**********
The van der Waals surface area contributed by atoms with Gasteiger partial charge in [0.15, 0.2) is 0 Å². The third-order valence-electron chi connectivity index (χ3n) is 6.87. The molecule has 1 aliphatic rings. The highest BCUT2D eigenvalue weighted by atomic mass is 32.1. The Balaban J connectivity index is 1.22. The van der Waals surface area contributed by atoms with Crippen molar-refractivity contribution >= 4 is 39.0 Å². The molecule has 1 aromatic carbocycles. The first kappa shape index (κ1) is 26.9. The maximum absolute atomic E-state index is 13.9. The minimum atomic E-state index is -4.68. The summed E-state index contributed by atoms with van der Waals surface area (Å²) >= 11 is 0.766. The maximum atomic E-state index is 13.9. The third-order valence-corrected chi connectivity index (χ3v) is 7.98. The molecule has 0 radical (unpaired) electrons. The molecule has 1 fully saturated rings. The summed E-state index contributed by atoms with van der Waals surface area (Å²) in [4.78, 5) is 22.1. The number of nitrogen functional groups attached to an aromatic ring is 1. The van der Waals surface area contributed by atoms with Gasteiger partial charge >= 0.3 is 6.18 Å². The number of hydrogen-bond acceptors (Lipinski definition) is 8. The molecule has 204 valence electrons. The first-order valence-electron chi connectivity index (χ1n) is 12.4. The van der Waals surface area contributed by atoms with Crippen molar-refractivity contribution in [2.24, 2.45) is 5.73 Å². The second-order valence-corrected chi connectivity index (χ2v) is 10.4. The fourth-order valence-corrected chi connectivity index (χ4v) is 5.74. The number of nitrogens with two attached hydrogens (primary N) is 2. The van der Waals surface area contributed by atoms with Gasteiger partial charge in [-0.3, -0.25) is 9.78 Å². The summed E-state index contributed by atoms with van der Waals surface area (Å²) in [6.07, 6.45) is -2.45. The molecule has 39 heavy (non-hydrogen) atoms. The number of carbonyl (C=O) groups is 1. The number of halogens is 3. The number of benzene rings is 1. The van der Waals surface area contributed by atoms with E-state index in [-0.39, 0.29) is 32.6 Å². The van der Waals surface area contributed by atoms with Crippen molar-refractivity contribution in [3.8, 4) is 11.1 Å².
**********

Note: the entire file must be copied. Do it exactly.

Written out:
The van der Waals surface area contributed by atoms with Gasteiger partial charge in [0.15, 0.2) is 0 Å². The third-order valence-electron chi connectivity index (χ3n) is 6.87. The molecule has 1 aliphatic rings. The highest BCUT2D eigenvalue weighted by atomic mass is 32.1. The Balaban J connectivity index is 1.22. The van der Waals surface area contributed by atoms with Crippen molar-refractivity contribution >= 4 is 39.0 Å². The molecule has 1 aromatic carbocycles. The first kappa shape index (κ1) is 26.9. The maximum absolute atomic E-state index is 13.9. The minimum atomic E-state index is -4.68. The summed E-state index contributed by atoms with van der Waals surface area (Å²) >= 11 is 0.766. The maximum atomic E-state index is 13.9. The third-order valence-corrected chi connectivity index (χ3v) is 7.98. The molecule has 0 radical (unpaired) electrons. The molecule has 1 fully saturated rings. The summed E-state index contributed by atoms with van der Waals surface area (Å²) in [4.78, 5) is 22.1. The number of nitrogen functional groups attached to an aromatic ring is 1. The van der Waals surface area contributed by atoms with Gasteiger partial charge >= 0.3 is 6.18 Å². The number of hydrogen-bond acceptors (Lipinski definition) is 8. The molecule has 204 valence electrons. The first-order valence-electron chi connectivity index (χ1n) is 12.4. The van der Waals surface area contributed by atoms with Crippen molar-refractivity contribution in [2.24, 2.45) is 5.73 Å². The second-order valence-corrected chi connectivity index (χ2v) is 10.4. The fourth-order valence-corrected chi connectivity index (χ4v) is 5.74. The number of nitrogens with two attached hydrogens (primary N) is 2. The van der Waals surface area contributed by atoms with Gasteiger partial charge in [-0.3, -0.25) is 9.78 Å². The summed E-state index contributed by atoms with van der Waals surface area (Å²) in [6.07, 6.45) is -2.45. The molecule has 39 heavy (non-hydrogen) atoms. The number of carbonyl (C=O) groups is 1. The number of halogens is 3. The number of benzene rings is 1. The van der Waals surface area contributed by atoms with E-state index in [-0.39, 0.29) is 32.6 Å². The van der Waals surface area contributed by atoms with Crippen molar-refractivity contribution in [3.8, 4) is 11.1 Å².